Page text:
Just bought yourself a new digital camera? Somebody wants to make sure you can't photograph things you aren't supposed to.

The Georgia Institute of Technology have built a prototype device that they say can stop digital cameras functioning in a given area. The device uses off-the-shelf equipment - camera-mounted sensors, lighting equipment, a projector and a computer - to scan for, identify and neutralize both still and video digital cameras. The researchers have their eye on two markets - protecting limited areas against clandestine photography and stopping video copying in larger areas such as theaters, explained Geogia Tech's Gregory Abowd.

Executive branch to EFF: We're above the law

The Film
Aaron Russo's America: Freedom to Facism.

Determined to find the law that requires American citizens to pay income tax, producer Aaron Russo ("The Rose," "Trading Places") set out on a journey to find the evidence. This film which is neither left, nor right-wing is a startling examination of government. It exposes the systematic erosion of civil liberties in America since 1913 when the Federal Reserve system was fraudulently created. Through interviews with U.S. Congressmen, a former IRS Commissioner, former IRS and FBI agents and tax attorneys and authors, Russo connects the dots between money creation, federal income tax, and the national identity card which becomes law in May 2008. This ID card will use Radio Frequency Identification (RFID) chips which are essentially homing devices used to track people. This film shows in great detail and undeniable facts that America is moving headlong into a fascist police state. Wake up!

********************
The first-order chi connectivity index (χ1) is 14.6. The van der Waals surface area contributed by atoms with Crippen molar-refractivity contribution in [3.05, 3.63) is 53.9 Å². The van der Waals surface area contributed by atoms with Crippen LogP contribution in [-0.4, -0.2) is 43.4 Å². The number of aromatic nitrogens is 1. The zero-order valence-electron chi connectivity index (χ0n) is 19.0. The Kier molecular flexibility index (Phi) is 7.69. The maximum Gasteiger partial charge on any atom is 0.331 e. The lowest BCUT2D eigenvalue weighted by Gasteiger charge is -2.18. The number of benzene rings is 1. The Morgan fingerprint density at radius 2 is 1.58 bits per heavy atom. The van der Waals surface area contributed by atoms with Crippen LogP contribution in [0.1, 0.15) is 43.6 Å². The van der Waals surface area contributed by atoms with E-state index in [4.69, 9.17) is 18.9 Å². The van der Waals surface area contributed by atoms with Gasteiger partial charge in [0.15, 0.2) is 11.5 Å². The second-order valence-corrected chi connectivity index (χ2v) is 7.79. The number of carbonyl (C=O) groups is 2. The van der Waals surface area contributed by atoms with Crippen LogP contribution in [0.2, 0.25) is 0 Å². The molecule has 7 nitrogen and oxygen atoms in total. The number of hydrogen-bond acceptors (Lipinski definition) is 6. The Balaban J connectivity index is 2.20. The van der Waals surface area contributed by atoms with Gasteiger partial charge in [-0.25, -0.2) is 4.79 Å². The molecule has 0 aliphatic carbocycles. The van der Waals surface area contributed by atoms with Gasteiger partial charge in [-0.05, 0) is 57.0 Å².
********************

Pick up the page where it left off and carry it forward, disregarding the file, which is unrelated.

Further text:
Sunday, June 18, 2006

This week in links.

A system that lets your computer "listen" to your television to create targeted web adverts has been designed and tested by researchers at Google.

"Viral Marketing" to become the norm? Where Brain Science and Marketing Meet.

Mark Crispin Miller's blog is focused on Elections. The Brad Blog is my blog but much better!

Keep up on Robots here!

Saturday, June 17, 2006

The growing inequality in America.

"AMERICANS do not go in for envy. The gap between rich and poor is bigger than in any other advanced country, but most people are unconcerned. Whereas Europeans fret about the way the economic pie is divided, Americans want to join the rich, not soak them. Eight out of ten, more than anywhere else, believe that though you may start poor, if you work hard, you can make pots of money. It is a central part of the American Dream."

The article has an extensive list of links that deal with income inequality as well. Or try and visit

Wednesday, June 14, 2006

How do you forget the name of your blog?

Ok, so maybe I change the name of this blog 5 times a day. I will bet ya this one sticks. Of course it's 2:38 in the morning and I am on my 4th Natural Light beer. Don't ever bet against me- no matter how much you think the guy in the Fast in the Furious is not Ja Rule- otherwise you too will be offering up your secret beer stash to me.